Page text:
Monday, February 23, 2009

Hulu + Content Distributors

I spent a few hours last night fooling around with an application called boxee, which allows users to have a single point of entry into a wealth of online content via a sleek interface, as well as watching Dollhouse, the new show from Joss Whedon, on Hulu. I was actually driven to use boxee after I found out that it no longer allowed a feed from Hulu after their content providers told them to make the service inaccessible to Hulu.

The thing that attracted me to boxee was its intent to gather all of the streaming web content and put it in one place, controllable via Apple Remote or likewise. AppleTV or FrontRow for the web. It doesn’t do away with the ad supported nature of these services, and it shouldn’t. I’ve made peace with the fact that I can watch streaming web content if I sit patiently through a 30 second ad (I typically just -tab to a browser and turn my sound off but whatever). The terrible thing about these websites run by various content providers is that you have to navigate their awful interfaces in order to get at your content. And they’re all DIFFERENT. Like credit card machines at the grocery store. boxee to the rescue.

Until recently. The creators of Hulu were asked by their content providers to change their service so it wasn’t available to boxee users anymore. What has ensued is the typical cat and mouse game of hackers trying to get around the hacks that the service providers had to put into their pristine software to appease the suits.

Why did they do this? I’ve read many accounts of people making ‘boxee boxes,’ computers (Mac Minis, small form factor Linux boxes) whose sole purpose is to hook into an entertainment center and provide this amazing web content on the big screen. Also, this software runs on Xbox game consoles (hence the name) which are already hooked into entertainment centers, I don’t think this makes the content providers nervous, but it makes the cable providers nervous. They are well aware that they are a dying breed in this age of instant gratification. For example, when I went to MCBIOS this weekend I had TWO 30+ inch flatscreen televisions in my room and what did I do? I watched an episode of 30 Rock (on Hulu) on my 15 inch laptop screen. The TV had no digital cable menu, they merely left me a bookmark on the nightstand that indicated the channels. How quaint. Once I saw that I turned off the TV and put my laptop on the bed to watch me some instant, legal, ad supported Alec Baldwin. I have no interest in channel surfing and I’m not the only one.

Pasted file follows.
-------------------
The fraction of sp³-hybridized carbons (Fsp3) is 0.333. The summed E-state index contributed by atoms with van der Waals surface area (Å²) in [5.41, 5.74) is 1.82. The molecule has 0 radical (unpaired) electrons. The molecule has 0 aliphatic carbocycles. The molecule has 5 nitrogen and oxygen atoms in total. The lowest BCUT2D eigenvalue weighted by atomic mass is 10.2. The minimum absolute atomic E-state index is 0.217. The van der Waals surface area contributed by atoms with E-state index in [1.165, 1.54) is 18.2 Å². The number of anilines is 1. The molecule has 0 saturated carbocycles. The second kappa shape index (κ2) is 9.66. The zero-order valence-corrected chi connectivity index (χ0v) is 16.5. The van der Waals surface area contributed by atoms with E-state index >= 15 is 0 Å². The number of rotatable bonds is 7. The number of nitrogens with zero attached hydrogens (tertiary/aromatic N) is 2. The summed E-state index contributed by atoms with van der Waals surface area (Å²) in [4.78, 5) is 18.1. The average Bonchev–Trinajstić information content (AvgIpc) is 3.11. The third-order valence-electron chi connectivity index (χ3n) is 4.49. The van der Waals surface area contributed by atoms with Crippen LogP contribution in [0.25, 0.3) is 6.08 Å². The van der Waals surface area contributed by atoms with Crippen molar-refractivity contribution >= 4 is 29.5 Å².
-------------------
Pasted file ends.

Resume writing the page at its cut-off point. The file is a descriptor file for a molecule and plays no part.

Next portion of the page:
This is the future of content distribution, and cable companies and content providers need to learn that its either this or piracy. Dollhouse is a good example.

Joss Whedon couldn’t catch a break with Firefly. It was brilliant, but not enough Nielsen Families watched the show or something so the show crashed and burned. I think Joss has learned his lesson, as evidenced with Dr. Horrible’s Sing-a-long Blog. Hulu has already given a shout out to their viewers asking them to interact with Mr. Whedon, generating juice for the show. When Firefly tanked, the fans had to get vocal to get a movie created that wrapped up the story sufficiently. I hope that services like Hulu will tell the tale of the success or failure of this new show. I didn’t watch the premiere of Dollhouse, don’t even know when it comes on, but I cast my vote and caught up with the show at 1AM last night, at my leisure.

Websites can track site hits, how many times a particular show was streamed, and to what markets, and producers (money-lenders) can see all of this in black and white and see the true numbers of people watching these shows. Hell, they can even see the pulse episode to episode from the vocal minority right there in the comments. I imagine a world where twitter #hashtags are polled as a zeitgeist of public response. If only TV and film executives were listening.